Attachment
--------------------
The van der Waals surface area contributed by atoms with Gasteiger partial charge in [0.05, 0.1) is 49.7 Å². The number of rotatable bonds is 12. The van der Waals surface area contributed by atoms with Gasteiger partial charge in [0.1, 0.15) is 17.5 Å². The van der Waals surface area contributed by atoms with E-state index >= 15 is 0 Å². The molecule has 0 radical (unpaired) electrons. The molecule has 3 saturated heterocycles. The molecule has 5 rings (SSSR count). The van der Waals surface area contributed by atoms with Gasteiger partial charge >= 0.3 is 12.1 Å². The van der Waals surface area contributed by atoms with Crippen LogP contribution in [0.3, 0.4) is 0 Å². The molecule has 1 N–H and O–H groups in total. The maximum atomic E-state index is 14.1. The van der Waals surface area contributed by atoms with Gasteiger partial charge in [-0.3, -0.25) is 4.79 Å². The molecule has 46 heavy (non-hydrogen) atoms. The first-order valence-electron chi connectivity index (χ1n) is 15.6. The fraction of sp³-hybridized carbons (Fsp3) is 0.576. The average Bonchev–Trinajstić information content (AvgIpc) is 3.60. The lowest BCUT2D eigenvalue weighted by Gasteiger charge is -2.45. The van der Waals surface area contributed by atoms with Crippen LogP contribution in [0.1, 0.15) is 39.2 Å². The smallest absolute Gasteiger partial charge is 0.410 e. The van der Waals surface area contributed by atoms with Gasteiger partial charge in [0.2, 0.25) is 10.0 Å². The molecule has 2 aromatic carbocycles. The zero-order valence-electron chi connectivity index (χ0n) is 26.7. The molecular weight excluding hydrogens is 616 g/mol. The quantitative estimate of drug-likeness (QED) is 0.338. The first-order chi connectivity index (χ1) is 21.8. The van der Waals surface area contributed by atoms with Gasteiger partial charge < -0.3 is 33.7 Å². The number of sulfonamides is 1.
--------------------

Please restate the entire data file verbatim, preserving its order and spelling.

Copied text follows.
The van der Waals surface area contributed by atoms with Gasteiger partial charge in [0.05, 0.1) is 49.7 Å². The number of rotatable bonds is 12. The van der Waals surface area contributed by atoms with Gasteiger partial charge in [0.1, 0.15) is 17.5 Å². The van der Waals surface area contributed by atoms with E-state index >= 15 is 0 Å². The molecule has 0 radical (unpaired) electrons. The molecule has 3 saturated heterocycles. The molecule has 5 rings (SSSR count). The van der Waals surface area contributed by atoms with Gasteiger partial charge >= 0.3 is 12.1 Å². The van der Waals surface area contributed by atoms with Crippen LogP contribution in [0.3, 0.4) is 0 Å². The molecule has 1 N–H and O–H groups in total. The maximum atomic E-state index is 14.1. The van der Waals surface area contributed by atoms with Gasteiger partial charge in [-0.3, -0.25) is 4.79 Å². The molecule has 46 heavy (non-hydrogen) atoms. The first-order valence-electron chi connectivity index (χ1n) is 15.6. The fraction of sp³-hybridized carbons (Fsp3) is 0.576. The average Bonchev–Trinajstić information content (AvgIpc) is 3.60. The lowest BCUT2D eigenvalue weighted by Gasteiger charge is -2.45. The van der Waals surface area contributed by atoms with Crippen LogP contribution in [0.1, 0.15) is 39.2 Å². The smallest absolute Gasteiger partial charge is 0.410 e. The van der Waals surface area contributed by atoms with Gasteiger partial charge in [0.2, 0.25) is 10.0 Å². The molecule has 2 aromatic carbocycles. The zero-order valence-electron chi connectivity index (χ0n) is 26.7. The molecular weight excluding hydrogens is 616 g/mol. The quantitative estimate of drug-likeness (QED) is 0.338. The first-order chi connectivity index (χ1) is 21.8. The van der Waals surface area contributed by atoms with Gasteiger partial charge < -0.3 is 33.7 Å². The number of sulfonamides is 1.